In this article titled "Too Posh to Push?" the value of elective cesarean (or "c-section") deliveries for childbirth is revisited. Statistics in Britain are referenced, as rates for the procedure have increased from 4.5% in 1970 to nearly 25% today. This trend is stated to have occurred without a corresponding obstetric need for the the procedure. The US has experienced a similar debate, with stories of women demanding an elective surgery, sometimes for the preservation of the pelvic floor, other times because she is interested in avoiding the pain of pushing. Some providers also promote elective cesareans for birth, perhaps due to their own beliefs about potential benefits, or for the value of having more control over a schedule. Regardless of the motivations and beliefs of the patients or providers, pelvic rehabilitation providers can land in the middle of such an important discussion.
The choice about desired birth practices is between a mother, her family, and her providers. At no time is it appropriate for a pelvic rehab therapist to impose an opinion upon a woman who is pregnant. It is, however, most appropriate to answer questions that may arise in relation to musculoskeletal health and about discussions the patient may be hearing or reading about elective cesareans. The literature in the past decade has been decidedly in favor of avoiding vaginal births in order to avoid pelvic floor injuries. The other half of the story is that birth is not the only factor in pelvic floor health and injury, and that cesarean deliveries also carry risks- some of those risks are lessened in a vaginal birth.
Basic information about a cesarean delivery are available on many sites, including the National Institute of Health's MedLinePlus. While c-sections are always described as a "safe" surgery, all surgeries carry risks. Personally, I have been amazed at the nonchalance of surgeons who give an air of "no-big-deal" for common surgeries that is contrasted with the informed consent waiver a person is asked to sign before entering the operating room. All surgeries have risks. While it is acknowledged that vaginal deliveries are associated with increased incontinence, the actual cause of the pelvic floor injuries cannot be directly correlated with the delivery itself.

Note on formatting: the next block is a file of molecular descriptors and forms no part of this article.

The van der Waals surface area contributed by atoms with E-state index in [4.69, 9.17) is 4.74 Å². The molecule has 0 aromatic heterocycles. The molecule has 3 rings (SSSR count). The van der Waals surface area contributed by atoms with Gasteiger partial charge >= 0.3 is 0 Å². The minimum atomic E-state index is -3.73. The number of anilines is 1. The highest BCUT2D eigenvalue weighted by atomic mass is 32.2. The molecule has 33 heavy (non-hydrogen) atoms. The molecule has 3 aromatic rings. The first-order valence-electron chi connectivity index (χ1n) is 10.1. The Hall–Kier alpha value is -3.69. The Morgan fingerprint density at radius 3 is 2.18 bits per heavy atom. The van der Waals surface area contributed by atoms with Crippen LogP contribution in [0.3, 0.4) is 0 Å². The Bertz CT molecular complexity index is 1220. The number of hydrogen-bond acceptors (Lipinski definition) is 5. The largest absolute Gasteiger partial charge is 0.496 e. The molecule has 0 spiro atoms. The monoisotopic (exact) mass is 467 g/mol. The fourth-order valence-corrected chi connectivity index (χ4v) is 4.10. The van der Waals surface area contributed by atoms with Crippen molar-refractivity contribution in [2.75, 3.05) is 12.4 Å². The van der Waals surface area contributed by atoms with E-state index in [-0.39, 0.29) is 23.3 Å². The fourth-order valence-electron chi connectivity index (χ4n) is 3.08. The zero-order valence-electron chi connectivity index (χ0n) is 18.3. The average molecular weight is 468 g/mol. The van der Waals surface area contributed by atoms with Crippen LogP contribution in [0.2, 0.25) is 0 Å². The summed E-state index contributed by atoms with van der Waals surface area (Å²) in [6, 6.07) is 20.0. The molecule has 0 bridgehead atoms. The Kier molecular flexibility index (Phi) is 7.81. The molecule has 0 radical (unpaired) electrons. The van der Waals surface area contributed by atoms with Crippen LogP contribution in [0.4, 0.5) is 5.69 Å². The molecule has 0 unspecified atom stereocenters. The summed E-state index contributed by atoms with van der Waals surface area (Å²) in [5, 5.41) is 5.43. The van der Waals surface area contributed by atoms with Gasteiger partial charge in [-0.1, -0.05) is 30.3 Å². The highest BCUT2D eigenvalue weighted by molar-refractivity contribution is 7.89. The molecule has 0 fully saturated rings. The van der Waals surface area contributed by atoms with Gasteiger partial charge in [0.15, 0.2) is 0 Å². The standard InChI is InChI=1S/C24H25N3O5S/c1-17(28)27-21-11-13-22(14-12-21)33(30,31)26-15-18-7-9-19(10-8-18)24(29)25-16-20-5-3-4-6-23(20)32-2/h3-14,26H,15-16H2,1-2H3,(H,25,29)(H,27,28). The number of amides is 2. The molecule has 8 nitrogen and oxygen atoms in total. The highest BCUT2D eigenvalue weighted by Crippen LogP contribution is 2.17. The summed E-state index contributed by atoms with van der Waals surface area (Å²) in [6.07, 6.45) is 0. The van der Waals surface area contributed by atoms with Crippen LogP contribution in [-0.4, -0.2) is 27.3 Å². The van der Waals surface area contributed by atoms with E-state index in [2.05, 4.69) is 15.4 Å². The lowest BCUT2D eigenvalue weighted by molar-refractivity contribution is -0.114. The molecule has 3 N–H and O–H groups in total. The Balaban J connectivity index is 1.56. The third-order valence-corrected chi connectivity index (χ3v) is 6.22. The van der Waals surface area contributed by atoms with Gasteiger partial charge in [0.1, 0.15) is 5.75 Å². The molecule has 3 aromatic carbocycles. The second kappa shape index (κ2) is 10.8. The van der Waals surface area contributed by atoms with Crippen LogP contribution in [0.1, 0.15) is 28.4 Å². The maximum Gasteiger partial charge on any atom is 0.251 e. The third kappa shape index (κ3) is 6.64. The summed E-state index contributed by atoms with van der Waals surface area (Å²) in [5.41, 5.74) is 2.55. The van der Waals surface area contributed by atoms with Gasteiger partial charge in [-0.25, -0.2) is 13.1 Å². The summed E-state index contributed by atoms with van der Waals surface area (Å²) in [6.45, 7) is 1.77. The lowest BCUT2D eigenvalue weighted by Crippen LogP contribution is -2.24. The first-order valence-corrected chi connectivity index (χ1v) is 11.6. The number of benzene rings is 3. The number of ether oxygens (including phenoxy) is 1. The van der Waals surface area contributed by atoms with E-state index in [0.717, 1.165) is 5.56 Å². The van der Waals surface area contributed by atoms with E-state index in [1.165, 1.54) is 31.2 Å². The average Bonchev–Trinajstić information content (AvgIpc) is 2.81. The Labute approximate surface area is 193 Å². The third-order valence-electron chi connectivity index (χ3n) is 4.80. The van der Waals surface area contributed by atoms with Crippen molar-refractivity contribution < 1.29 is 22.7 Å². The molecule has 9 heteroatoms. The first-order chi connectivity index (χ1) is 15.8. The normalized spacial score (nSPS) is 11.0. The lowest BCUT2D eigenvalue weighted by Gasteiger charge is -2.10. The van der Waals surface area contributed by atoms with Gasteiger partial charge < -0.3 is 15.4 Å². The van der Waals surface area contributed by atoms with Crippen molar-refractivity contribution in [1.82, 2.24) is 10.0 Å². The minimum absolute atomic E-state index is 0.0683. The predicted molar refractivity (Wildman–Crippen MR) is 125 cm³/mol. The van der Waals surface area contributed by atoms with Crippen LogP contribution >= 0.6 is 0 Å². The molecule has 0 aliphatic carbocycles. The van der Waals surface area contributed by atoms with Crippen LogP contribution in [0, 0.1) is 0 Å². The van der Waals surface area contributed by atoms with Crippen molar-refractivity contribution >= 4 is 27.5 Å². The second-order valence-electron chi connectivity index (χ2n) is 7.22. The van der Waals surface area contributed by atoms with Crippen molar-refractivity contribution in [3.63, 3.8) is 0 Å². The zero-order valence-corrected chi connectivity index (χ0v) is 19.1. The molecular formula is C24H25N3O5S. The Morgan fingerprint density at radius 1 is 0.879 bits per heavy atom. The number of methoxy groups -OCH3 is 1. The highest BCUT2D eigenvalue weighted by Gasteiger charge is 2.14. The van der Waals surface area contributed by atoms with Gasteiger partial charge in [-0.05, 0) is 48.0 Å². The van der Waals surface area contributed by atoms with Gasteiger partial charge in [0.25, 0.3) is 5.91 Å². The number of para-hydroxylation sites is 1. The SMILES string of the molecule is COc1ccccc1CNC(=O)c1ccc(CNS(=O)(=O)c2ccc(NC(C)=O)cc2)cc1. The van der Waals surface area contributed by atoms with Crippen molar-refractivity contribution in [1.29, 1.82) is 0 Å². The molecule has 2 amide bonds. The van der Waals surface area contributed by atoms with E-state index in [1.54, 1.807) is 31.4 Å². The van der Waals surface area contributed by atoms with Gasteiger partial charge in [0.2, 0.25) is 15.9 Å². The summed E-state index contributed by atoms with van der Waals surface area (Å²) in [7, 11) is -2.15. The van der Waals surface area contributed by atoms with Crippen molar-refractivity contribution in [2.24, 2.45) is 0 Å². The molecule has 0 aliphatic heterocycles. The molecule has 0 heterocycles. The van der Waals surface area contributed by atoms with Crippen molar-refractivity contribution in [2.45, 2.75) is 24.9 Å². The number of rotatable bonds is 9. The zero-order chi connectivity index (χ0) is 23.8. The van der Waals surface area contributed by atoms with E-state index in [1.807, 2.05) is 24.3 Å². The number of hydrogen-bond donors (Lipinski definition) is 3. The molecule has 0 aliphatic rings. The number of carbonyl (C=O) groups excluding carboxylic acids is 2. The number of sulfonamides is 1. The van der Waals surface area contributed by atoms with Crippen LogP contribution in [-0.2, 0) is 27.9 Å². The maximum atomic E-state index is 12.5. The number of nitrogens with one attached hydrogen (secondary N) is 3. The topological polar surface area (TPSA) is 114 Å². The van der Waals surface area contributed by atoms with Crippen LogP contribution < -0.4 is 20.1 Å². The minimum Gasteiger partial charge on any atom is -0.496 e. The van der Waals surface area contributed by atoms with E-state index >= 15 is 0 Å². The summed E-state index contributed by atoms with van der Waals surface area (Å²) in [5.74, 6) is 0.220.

A recent study from Brazil evaluated the use of 3D perineal ultrasound to measure pelvic floor injuries at the second postpartum day. 35 patients were allocated to groups according to delivery type: elective cesarean (10), vaginal delivery (16), and forceps delivery (9), with episiotomy performed in 3 of the deliveries. The urogenital hiatus was found to be significantly increased from the cesarean group, at 12.4 cm, to 17 cm in the vaginal delivery group and 20.1 cm in the forceps delivery group. 3 of the 25 women in the non-cesarean groups had a tear of the levator ani. The authors recommend routine assessment of pelvic floor integrity following childbirth. While vaginal birth may be correlated with increased rates of incontinence and prolapse, a recent study that evaluated 84 women (grouped by mode of delivery) did not find any correlation between mode of delivery and return to sexual function.